Unfortunately, the Gods can also be aligned with the oppressors. Edwidge Danticat thinks that the cult of voodoo, with its emphasis on the doubling of a personality, connects with the dictators who have ruled Haiti. She writes, "There were many cases in our history where
our ancestors had doubled. Following the vaudou tradition, more of our presidents were actually one body split in two: part flesh and part shadow. That was the only way they could murder and rape so many people and still go home to play with their children and make love to their wives." (156)
When I say that a sense of history characterizes Caribbean fiction, I do not mean that by contrast García Márquez’s novel is without a historical sense. Far from it. It’s just that I found no echo of Solitude’s mythological presentation of history in Caribbean fiction. Rather, history weaves itself into every aspect of Caribbean life. And time, while it has the same circular elements of García Márquez's novel, is a more fragmentary, evasive element.
Consider the novels of Patrick Chamoiseau. In his Solibo Magnificent a police inspector delves into the suspicious death of a Martinique storyteller, a process complicated by the very nature of Caribbean life, its mixture of the dead and living, the past and present. “The initial facts were never reliable,” Chamoiseau writes, “a shadow of unreason, a hint of evil, clouded everything, and despite his long stay in the land of Descartes, since he had been raised in this country like the rest of us with the same knowledge of zombies and various evil soucougnans, the Inspectors scientific efforts and cold logic often skidded.” (75) When he asks a potential witness what time the storyteller’s death occurred, the response is a flurry of rhetorical questions. “How to know time that goes by, Mr. Inspector? Time is grains of rice? A roll of cloth measured with a ruler the way that Syrians do? Where does it goes through when it goes by: through the front or the back door?” (97)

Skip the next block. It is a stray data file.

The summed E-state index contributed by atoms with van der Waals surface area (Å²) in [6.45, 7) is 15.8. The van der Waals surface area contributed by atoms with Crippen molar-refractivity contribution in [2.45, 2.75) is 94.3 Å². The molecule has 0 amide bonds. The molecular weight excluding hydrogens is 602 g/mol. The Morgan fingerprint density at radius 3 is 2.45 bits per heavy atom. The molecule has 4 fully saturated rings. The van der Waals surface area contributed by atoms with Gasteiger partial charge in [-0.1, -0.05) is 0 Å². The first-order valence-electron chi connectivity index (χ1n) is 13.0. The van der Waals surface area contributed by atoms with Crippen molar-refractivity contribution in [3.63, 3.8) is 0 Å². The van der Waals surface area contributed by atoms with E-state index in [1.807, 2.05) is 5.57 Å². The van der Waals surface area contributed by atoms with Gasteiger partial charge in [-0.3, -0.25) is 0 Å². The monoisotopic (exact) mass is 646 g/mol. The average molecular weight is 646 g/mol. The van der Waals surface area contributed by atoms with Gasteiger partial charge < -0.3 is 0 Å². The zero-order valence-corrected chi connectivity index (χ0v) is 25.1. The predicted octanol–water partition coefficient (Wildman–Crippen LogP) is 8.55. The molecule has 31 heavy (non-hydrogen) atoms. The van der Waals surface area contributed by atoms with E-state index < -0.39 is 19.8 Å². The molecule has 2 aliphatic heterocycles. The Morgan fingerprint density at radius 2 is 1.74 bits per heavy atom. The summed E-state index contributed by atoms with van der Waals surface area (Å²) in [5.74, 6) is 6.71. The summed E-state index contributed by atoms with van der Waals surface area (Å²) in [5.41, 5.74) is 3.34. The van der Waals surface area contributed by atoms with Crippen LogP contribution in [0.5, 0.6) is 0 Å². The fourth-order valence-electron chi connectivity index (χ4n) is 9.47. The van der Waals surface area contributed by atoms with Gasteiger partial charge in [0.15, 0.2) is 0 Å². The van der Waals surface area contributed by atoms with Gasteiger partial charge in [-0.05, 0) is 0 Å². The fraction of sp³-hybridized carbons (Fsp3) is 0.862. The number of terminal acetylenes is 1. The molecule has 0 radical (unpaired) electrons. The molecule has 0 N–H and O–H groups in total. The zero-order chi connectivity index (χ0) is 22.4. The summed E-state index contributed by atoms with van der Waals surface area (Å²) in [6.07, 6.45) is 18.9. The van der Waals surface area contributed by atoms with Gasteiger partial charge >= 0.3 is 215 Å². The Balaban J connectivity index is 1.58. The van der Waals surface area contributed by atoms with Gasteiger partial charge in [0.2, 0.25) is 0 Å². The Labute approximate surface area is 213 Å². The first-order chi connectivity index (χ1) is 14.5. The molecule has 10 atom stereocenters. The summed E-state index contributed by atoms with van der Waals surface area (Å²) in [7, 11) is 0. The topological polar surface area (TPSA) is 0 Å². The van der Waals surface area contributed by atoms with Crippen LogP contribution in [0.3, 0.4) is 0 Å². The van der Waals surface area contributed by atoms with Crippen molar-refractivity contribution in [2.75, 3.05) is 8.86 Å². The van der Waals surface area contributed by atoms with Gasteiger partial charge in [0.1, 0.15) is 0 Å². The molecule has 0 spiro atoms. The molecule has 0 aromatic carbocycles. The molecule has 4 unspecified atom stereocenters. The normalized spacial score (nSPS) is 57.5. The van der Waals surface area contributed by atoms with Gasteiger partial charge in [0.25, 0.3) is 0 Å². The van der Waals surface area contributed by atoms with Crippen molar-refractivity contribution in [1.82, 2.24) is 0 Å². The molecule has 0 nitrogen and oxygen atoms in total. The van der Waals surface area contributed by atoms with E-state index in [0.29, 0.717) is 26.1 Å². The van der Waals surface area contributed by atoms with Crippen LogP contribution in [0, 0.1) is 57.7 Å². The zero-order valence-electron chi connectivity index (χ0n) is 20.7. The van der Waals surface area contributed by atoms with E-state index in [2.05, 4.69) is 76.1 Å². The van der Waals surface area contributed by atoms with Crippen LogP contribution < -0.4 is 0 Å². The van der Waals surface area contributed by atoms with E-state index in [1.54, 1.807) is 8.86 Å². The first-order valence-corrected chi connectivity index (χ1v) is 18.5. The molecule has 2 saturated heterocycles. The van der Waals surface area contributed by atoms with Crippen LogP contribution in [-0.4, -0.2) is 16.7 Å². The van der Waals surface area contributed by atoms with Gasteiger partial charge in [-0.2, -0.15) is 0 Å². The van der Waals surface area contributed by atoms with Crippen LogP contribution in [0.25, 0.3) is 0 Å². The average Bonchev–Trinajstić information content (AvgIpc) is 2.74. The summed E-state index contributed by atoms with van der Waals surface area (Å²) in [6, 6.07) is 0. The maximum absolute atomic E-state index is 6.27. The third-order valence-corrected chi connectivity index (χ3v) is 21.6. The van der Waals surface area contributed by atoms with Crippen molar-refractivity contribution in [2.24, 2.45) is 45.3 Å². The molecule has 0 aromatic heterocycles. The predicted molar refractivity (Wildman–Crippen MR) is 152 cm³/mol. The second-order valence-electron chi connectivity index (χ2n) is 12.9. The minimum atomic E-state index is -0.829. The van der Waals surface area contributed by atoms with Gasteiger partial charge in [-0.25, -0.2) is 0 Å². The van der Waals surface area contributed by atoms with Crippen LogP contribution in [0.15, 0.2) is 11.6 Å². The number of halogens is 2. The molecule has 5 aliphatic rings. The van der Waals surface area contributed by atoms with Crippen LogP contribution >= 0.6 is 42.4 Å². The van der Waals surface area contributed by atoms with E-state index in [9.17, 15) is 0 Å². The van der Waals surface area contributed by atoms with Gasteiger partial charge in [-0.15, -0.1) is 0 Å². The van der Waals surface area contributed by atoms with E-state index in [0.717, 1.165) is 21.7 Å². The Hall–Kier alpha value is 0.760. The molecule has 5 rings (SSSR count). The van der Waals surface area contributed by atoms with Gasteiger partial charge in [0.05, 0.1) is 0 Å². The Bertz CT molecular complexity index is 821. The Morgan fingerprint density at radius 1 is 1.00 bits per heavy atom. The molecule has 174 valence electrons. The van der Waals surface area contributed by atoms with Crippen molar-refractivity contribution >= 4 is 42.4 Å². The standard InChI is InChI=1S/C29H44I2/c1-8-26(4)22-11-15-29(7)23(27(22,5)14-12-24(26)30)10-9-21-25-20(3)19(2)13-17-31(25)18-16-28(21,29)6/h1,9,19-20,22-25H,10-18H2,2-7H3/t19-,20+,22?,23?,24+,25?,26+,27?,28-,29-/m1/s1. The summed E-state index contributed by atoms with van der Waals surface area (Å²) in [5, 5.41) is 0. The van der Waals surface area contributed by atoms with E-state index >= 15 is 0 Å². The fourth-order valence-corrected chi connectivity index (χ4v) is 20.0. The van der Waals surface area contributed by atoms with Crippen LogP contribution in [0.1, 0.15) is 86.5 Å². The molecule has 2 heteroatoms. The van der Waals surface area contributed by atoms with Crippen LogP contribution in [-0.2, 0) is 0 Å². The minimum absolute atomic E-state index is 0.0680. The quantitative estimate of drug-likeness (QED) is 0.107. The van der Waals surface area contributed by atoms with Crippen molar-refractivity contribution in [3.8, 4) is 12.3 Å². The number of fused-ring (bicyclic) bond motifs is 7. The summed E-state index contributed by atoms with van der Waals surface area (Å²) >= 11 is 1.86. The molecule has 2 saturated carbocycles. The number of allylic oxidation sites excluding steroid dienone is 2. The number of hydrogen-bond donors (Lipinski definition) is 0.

Shattered history yields shattered time. Reading of the wiping away of indigenous populations by invading Europeans, I wonder where all that time went. That’s the question I would ask the inspector. And what does the subsequent time mean – if it even exists – when those first invasions have yielded an almost unbroken record of violence and exploitation? (An exaggeration perhaps, but reading books like Mile Zero, Texaco, and All Souls' Rising leaves a distinct impression.)